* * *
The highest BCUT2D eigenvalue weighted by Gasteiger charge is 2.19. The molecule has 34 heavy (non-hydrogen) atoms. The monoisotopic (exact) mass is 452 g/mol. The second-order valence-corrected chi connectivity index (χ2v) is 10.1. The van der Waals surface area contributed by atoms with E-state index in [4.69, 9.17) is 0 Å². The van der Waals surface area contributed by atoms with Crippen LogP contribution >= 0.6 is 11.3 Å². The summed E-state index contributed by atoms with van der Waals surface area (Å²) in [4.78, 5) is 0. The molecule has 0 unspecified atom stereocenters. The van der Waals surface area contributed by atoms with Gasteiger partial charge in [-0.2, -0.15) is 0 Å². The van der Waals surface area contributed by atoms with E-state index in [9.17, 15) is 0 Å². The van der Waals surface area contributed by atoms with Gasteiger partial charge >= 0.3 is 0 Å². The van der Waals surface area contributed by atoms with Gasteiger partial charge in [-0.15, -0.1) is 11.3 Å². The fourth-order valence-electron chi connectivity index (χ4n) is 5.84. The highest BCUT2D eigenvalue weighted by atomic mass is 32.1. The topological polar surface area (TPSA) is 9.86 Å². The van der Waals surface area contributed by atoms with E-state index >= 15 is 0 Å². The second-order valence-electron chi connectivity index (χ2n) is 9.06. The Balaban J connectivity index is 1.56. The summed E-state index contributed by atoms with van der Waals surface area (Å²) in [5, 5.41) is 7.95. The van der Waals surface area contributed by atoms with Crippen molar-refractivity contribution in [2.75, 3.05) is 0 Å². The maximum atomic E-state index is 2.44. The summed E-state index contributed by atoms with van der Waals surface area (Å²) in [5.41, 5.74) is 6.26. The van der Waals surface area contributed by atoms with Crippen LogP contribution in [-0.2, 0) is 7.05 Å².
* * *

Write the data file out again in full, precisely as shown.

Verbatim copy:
The highest BCUT2D eigenvalue weighted by Gasteiger charge is 2.19. The molecule has 34 heavy (non-hydrogen) atoms. The monoisotopic (exact) mass is 452 g/mol. The second-order valence-corrected chi connectivity index (χ2v) is 10.1. The van der Waals surface area contributed by atoms with E-state index in [4.69, 9.17) is 0 Å². The van der Waals surface area contributed by atoms with Crippen LogP contribution >= 0.6 is 11.3 Å². The summed E-state index contributed by atoms with van der Waals surface area (Å²) in [4.78, 5) is 0. The molecule has 0 unspecified atom stereocenters. The van der Waals surface area contributed by atoms with Gasteiger partial charge in [-0.2, -0.15) is 0 Å². The van der Waals surface area contributed by atoms with E-state index in [9.17, 15) is 0 Å². The van der Waals surface area contributed by atoms with Gasteiger partial charge >= 0.3 is 0 Å². The van der Waals surface area contributed by atoms with Gasteiger partial charge in [-0.15, -0.1) is 11.3 Å². The fourth-order valence-electron chi connectivity index (χ4n) is 5.84. The highest BCUT2D eigenvalue weighted by atomic mass is 32.1. The topological polar surface area (TPSA) is 9.86 Å². The van der Waals surface area contributed by atoms with E-state index >= 15 is 0 Å². The second-order valence-electron chi connectivity index (χ2n) is 9.06. The Balaban J connectivity index is 1.56. The summed E-state index contributed by atoms with van der Waals surface area (Å²) in [5, 5.41) is 7.95. The van der Waals surface area contributed by atoms with Crippen molar-refractivity contribution in [2.75, 3.05) is 0 Å². The maximum atomic E-state index is 2.44. The summed E-state index contributed by atoms with van der Waals surface area (Å²) in [5.41, 5.74) is 6.26. The van der Waals surface area contributed by atoms with Crippen LogP contribution in [-0.2, 0) is 7.05 Å².